Updated: Mar 9
“In all of life, there are sequential stages of growth and development. A child learns to turn over, to sit up, to crawl, and then to walk and run. Each step is important and each one takes time. No step can be skipped.
This is true in all phases of life, in all areas of development, whether it be learning to play the piano or communicate effectively with a working associate. It is true with individuals, with marriages, with families, and with organizations.
We know and accept this fact or principle of process in the area of physical things, but to understand it in emotional areas, in human relations, and even in the area of personal character is less common and more difficult. And even if we understand it, to accept it and to live in harmony with it are even less common and more difficult. Consequently, we sometimes look for a shortcut, expecting to be able to skip some of these vital steps in order to save time and effort and still reap the desired result.
But what happens when we attempt to shortcut a natural process in our growth and development? If you are only an average tennis player but decide to play at a higher level in order to make a better impression, what will result? Would positive thinking alone enable you to compete effectively against a professional?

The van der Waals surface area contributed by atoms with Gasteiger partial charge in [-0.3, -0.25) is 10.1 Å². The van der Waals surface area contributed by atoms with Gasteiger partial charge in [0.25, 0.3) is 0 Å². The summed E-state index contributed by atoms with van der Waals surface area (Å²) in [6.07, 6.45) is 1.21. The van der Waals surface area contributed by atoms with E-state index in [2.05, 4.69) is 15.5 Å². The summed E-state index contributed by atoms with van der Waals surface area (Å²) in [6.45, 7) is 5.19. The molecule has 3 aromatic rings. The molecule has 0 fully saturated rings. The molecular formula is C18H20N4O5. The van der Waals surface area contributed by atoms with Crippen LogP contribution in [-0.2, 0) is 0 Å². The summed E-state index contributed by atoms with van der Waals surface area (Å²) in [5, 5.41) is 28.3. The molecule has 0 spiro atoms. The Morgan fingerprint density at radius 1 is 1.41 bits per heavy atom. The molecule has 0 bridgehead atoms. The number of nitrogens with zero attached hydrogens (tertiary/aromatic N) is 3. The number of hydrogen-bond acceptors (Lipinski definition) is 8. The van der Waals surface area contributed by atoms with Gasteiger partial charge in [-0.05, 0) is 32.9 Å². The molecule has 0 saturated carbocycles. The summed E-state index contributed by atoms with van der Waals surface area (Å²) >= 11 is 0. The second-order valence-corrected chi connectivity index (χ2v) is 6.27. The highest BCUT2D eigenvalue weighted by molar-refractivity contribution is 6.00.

What if you were to lead your friends to believe you could play the piano at concert hall level while your actual present skill was that of a beginner?
The answers are obvious. It is simply impossible to violate, ignore, or shortcut this development process. It is contrary to nature, and attempting to seek such a shortcut only results in disappointment and frustration.
On a 10-point scale, if I am at level two in any field, and desire to move to level five, I must first take the step toward level three. "A thousand-mile journey begins with the first step" and can only be taken one step at a time.
If you don't let a teacher know what level you are -- by asking a question, or revealing your ignorance -- you will not learn or grow. You cannot pretend for long, for you will eventually be found out. Admission of ignorance is often the first step in our education. Thoreau taught, "How can we remember our ignorance, which our growth requires, when we are using our knowledge all of the time?"